How People Pay Each Other: Data, Theory, and Calibrations
Claire Greene, Brian Prescott, and Oz Shy
Working Paper 2021-11
Abstract: Using a representative sample of the U.S. adult population, we analyze which payment methods consumers use to pay other consumers (p2p) and how these choices depend on transaction and demographic characteristics. We additionally construct a random matching model of consumers with diverse preferences over the use of different payment methods for p2p payments. The random matching model is calibrated to the share of p2p payments made with cash, paper check, and electronic technologies observed from 2015 to 2019. We find about two thirds of consumers have a first p2p payment preference of cash. The remaining one third rank checks first. Approximately 93 percent of consumers rank electronic technologies second. Our empirical analysis finds that the most significant factors in determining the payment method used are the transaction value and the age and education of the payer.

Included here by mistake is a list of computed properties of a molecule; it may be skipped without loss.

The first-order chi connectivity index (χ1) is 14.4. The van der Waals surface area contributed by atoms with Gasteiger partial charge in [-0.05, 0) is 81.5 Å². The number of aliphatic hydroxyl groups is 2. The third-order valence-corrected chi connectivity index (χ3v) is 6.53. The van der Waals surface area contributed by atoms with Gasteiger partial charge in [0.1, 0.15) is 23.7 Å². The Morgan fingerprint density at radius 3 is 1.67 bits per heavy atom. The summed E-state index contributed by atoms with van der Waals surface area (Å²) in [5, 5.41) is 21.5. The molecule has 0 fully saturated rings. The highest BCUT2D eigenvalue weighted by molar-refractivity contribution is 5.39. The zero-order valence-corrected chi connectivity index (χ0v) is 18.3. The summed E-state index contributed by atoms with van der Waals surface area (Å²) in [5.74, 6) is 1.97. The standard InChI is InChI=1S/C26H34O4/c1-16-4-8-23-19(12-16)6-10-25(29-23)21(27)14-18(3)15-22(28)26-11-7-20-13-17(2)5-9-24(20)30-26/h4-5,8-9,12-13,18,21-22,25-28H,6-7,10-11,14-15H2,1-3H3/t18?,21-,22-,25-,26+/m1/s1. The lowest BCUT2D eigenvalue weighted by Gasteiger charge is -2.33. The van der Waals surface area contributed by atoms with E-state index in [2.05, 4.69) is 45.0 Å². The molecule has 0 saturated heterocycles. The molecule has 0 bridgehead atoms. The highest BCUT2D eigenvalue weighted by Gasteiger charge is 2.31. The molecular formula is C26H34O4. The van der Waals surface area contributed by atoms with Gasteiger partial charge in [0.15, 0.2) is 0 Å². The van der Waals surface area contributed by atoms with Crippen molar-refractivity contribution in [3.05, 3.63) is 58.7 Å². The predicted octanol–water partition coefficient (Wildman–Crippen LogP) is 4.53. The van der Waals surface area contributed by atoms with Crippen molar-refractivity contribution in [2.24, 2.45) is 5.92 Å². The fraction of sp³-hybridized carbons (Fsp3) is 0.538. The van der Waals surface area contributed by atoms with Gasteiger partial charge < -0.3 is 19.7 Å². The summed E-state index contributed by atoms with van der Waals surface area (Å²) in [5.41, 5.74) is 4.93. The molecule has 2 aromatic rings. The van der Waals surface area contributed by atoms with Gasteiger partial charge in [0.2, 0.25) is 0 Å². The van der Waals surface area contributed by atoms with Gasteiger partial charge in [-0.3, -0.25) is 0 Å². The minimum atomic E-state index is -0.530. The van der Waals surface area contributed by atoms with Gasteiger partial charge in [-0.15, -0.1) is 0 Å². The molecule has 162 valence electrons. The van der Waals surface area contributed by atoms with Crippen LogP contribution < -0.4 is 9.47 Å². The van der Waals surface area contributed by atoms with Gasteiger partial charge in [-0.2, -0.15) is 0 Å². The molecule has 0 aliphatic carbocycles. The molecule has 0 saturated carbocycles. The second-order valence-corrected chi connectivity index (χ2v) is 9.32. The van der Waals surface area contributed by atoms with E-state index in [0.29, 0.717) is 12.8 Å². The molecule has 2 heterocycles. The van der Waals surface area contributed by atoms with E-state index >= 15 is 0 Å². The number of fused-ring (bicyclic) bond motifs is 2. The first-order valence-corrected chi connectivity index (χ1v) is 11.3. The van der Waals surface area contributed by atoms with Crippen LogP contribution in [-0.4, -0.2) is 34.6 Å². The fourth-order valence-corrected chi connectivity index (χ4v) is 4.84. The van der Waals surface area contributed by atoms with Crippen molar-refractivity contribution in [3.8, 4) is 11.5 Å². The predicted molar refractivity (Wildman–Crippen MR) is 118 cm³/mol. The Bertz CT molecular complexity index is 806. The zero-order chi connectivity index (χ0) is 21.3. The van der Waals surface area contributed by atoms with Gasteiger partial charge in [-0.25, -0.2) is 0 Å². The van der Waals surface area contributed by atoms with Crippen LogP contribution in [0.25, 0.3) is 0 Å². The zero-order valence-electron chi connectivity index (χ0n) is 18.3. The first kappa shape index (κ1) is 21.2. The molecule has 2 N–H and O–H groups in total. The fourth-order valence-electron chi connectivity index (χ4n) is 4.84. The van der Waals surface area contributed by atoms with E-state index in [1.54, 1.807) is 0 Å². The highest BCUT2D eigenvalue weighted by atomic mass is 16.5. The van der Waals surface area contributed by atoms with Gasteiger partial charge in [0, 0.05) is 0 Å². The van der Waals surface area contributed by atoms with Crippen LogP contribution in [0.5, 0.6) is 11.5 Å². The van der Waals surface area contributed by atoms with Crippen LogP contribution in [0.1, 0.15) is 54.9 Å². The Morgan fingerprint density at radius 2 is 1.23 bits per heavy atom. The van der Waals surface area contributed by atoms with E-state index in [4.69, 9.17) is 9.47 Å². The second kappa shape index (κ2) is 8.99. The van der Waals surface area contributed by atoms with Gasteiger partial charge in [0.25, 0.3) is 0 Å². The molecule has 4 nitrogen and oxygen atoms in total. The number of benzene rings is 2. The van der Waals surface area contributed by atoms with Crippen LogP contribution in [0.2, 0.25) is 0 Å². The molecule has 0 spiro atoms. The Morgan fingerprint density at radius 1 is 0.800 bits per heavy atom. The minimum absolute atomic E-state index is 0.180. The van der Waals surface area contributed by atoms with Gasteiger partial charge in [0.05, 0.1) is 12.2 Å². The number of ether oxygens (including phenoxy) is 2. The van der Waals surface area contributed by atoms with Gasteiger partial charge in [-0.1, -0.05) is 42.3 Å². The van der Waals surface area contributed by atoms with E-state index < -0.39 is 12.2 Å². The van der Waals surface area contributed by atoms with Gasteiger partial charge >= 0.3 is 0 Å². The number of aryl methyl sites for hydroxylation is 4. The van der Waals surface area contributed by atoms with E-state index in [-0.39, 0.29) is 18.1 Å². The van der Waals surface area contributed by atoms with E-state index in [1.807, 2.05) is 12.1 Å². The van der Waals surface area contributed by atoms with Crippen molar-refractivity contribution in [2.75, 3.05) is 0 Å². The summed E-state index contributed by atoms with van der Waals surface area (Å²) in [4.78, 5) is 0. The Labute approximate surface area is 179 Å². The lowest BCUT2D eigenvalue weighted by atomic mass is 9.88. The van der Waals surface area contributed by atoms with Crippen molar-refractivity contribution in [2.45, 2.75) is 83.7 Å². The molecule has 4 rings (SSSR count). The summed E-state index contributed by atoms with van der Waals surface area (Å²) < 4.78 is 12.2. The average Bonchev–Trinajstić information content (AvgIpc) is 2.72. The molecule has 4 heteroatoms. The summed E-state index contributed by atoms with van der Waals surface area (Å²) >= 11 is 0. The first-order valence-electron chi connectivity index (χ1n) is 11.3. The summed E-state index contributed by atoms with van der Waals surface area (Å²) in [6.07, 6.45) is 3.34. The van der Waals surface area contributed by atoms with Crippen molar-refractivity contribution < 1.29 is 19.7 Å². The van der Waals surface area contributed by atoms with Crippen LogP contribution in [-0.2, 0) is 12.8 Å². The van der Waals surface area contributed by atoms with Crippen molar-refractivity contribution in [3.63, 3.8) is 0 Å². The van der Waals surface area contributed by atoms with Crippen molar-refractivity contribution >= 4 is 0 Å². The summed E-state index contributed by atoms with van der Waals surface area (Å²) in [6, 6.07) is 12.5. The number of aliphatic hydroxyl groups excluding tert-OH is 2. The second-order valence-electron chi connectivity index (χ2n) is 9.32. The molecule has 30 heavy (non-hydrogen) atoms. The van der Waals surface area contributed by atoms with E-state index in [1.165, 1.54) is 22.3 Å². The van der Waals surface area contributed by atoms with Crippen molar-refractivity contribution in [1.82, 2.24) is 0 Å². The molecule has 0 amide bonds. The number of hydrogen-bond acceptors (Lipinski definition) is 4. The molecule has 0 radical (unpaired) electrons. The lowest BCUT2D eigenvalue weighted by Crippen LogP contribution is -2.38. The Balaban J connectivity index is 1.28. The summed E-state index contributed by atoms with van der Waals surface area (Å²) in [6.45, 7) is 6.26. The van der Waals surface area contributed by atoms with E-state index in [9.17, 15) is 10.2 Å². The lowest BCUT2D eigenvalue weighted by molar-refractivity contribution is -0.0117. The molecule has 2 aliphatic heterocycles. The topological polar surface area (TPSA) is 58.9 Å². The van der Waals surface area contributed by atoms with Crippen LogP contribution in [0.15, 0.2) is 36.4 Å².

JEL classification: D9, E42
Key words: consumer payment choice, person-to-person payments, electronic payments, mixed logit, machine learning, random matching
The views expressed here are those of the authors and not necessarily those of the Federal Reserve Bank of Atlanta or the Federal Reserve System. Any remaining errors are the authors' responsibility.
Please address questions regarding content to Claire Greene, Retail Payments Risk Forum, Federal Reserve Bank of Atlanta, 1000 Peachtree Street NE, Atlanta, GA 30309; Brian Prescott, Research Department, Federal Reserve Bank of Atlanta, 1000 Peachtree Street NE, Atlanta, GA 30309; Oz Shy, Research Department, Federal Reserve Bank of Atlanta, 1000 Peachtree Street NE, Atlanta, GA 30309.
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